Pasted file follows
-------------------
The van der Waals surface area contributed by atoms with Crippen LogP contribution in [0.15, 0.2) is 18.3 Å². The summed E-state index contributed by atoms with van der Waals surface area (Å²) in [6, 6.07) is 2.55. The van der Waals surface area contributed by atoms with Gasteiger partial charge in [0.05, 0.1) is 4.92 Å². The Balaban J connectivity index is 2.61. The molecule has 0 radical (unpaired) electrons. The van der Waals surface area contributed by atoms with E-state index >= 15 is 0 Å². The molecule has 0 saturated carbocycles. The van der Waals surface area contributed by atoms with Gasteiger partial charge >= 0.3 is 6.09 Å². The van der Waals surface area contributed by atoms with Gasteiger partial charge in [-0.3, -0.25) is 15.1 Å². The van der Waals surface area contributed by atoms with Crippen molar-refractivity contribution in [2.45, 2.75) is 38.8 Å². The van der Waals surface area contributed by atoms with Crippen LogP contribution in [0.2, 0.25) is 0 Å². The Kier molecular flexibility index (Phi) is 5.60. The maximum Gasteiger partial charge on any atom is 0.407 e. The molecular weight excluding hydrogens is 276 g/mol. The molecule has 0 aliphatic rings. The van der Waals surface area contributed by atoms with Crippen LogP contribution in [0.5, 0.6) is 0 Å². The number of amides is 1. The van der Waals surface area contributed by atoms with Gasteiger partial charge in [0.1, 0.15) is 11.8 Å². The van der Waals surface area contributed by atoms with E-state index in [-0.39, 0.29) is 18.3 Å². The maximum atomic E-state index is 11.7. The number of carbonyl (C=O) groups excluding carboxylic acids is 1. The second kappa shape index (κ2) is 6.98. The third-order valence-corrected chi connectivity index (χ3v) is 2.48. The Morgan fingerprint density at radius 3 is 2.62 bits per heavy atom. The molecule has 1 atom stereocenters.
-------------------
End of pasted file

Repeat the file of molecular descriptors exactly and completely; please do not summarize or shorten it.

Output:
The van der Waals surface area contributed by atoms with Crippen LogP contribution in [0.15, 0.2) is 18.3 Å². The summed E-state index contributed by atoms with van der Waals surface area (Å²) in [6, 6.07) is 2.55. The van der Waals surface area contributed by atoms with Gasteiger partial charge in [0.05, 0.1) is 4.92 Å². The Balaban J connectivity index is 2.61. The molecule has 0 radical (unpaired) electrons. The van der Waals surface area contributed by atoms with E-state index >= 15 is 0 Å². The molecule has 0 saturated carbocycles. The van der Waals surface area contributed by atoms with Gasteiger partial charge >= 0.3 is 6.09 Å². The van der Waals surface area contributed by atoms with Gasteiger partial charge in [-0.3, -0.25) is 15.1 Å². The van der Waals surface area contributed by atoms with Crippen molar-refractivity contribution in [2.45, 2.75) is 38.8 Å². The van der Waals surface area contributed by atoms with Crippen LogP contribution in [0.2, 0.25) is 0 Å². The Kier molecular flexibility index (Phi) is 5.60. The maximum Gasteiger partial charge on any atom is 0.407 e. The molecular weight excluding hydrogens is 276 g/mol. The molecule has 0 aliphatic rings. The van der Waals surface area contributed by atoms with Crippen LogP contribution in [0.5, 0.6) is 0 Å². The number of amides is 1. The van der Waals surface area contributed by atoms with Gasteiger partial charge in [0.1, 0.15) is 11.8 Å². The van der Waals surface area contributed by atoms with E-state index in [-0.39, 0.29) is 18.3 Å². The maximum atomic E-state index is 11.7. The number of carbonyl (C=O) groups excluding carboxylic acids is 1. The second kappa shape index (κ2) is 6.98. The third-order valence-corrected chi connectivity index (χ3v) is 2.48. The Morgan fingerprint density at radius 3 is 2.62 bits per heavy atom. The molecule has 1 atom stereocenters.